Bioethics News

Why the CRISPR Patent Verdict Isn’t the End of the Story

February 22, 2017

(Nature) – Berkeley filed for a patent earlier, but the USPTO granted the Broad’s patents first — and this week upheld them. There are high stakes involved in the ruling. The holder of key patents could make millions of dollars from CRISPR–Cas9’s applications in industry: already, the technique has speeded up genetic research, and scientists are using it to develop disease-resistant livestock and treatments for human diseases. But the fight for patent rights to CRISPR technology is by no means over. Here are four reasons why.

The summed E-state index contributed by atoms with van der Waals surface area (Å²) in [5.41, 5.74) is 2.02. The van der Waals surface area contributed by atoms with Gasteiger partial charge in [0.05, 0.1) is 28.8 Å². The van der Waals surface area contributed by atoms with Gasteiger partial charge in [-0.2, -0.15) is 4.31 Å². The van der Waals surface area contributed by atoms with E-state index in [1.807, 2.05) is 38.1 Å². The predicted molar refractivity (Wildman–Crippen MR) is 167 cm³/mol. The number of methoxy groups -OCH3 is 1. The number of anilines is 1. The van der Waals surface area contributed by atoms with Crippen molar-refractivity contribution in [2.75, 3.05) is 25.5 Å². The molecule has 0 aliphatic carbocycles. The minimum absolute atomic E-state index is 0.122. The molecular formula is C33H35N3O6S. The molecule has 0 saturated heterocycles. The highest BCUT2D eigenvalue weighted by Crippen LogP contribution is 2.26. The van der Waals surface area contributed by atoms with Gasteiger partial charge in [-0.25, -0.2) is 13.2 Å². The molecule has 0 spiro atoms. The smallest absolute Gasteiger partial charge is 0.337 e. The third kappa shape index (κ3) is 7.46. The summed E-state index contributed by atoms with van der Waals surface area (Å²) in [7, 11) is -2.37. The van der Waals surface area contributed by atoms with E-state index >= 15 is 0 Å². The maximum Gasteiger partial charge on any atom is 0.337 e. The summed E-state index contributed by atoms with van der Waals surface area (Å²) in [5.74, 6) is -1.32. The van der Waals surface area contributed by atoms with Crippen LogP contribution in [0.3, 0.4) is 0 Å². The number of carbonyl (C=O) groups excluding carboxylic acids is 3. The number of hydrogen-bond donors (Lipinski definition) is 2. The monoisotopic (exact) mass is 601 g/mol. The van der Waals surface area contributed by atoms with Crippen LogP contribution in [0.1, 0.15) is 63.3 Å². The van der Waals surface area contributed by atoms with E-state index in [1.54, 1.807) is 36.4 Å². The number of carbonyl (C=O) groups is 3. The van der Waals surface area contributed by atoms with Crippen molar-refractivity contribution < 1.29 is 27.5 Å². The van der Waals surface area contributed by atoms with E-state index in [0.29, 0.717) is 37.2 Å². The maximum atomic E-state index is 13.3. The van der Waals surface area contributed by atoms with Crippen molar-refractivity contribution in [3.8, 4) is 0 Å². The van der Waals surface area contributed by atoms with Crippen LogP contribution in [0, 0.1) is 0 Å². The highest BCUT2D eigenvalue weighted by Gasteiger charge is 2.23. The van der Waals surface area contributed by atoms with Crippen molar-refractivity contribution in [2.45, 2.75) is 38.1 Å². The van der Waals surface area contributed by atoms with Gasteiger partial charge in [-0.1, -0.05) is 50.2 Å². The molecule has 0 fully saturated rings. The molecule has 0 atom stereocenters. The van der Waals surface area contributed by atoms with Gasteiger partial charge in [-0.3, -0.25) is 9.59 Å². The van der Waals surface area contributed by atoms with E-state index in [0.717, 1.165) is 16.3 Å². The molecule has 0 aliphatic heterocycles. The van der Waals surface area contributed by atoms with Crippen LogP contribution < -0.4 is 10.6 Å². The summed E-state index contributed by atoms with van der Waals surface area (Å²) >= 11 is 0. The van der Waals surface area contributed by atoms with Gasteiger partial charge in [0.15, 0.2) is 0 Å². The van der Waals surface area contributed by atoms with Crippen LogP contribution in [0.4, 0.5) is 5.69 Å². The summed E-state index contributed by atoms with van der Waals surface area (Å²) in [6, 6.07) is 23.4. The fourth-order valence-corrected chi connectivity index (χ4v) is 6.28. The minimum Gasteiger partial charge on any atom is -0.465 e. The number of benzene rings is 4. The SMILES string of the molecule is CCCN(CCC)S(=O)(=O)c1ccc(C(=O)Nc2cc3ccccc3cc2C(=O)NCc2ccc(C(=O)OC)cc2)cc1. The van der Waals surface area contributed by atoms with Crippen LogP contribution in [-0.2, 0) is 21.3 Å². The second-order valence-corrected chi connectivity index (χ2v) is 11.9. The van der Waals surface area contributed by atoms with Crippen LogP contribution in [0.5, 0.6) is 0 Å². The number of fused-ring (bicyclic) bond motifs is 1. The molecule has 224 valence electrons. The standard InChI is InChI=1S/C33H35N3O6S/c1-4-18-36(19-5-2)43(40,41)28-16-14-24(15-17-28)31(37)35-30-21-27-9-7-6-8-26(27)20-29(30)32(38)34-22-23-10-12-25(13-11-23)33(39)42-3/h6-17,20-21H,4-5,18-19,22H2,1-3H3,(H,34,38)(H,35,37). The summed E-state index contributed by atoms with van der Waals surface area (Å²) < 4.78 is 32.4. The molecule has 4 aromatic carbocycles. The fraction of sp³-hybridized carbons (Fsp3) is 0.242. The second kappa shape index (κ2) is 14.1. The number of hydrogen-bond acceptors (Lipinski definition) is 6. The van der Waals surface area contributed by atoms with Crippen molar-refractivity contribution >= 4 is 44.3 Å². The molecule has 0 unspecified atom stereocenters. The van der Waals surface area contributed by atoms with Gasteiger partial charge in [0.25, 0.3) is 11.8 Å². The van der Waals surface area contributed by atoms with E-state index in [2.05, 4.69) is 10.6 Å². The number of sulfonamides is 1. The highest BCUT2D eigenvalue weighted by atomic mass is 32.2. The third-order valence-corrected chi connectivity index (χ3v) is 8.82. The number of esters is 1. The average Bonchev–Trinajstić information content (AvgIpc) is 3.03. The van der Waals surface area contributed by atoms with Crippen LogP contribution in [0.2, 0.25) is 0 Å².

The views, opinions and positions expressed by these authors and blogs are theirs and do not necessarily represent that of the Bioethics Research Library and Kennedy Institute of Ethics or Georgetown University.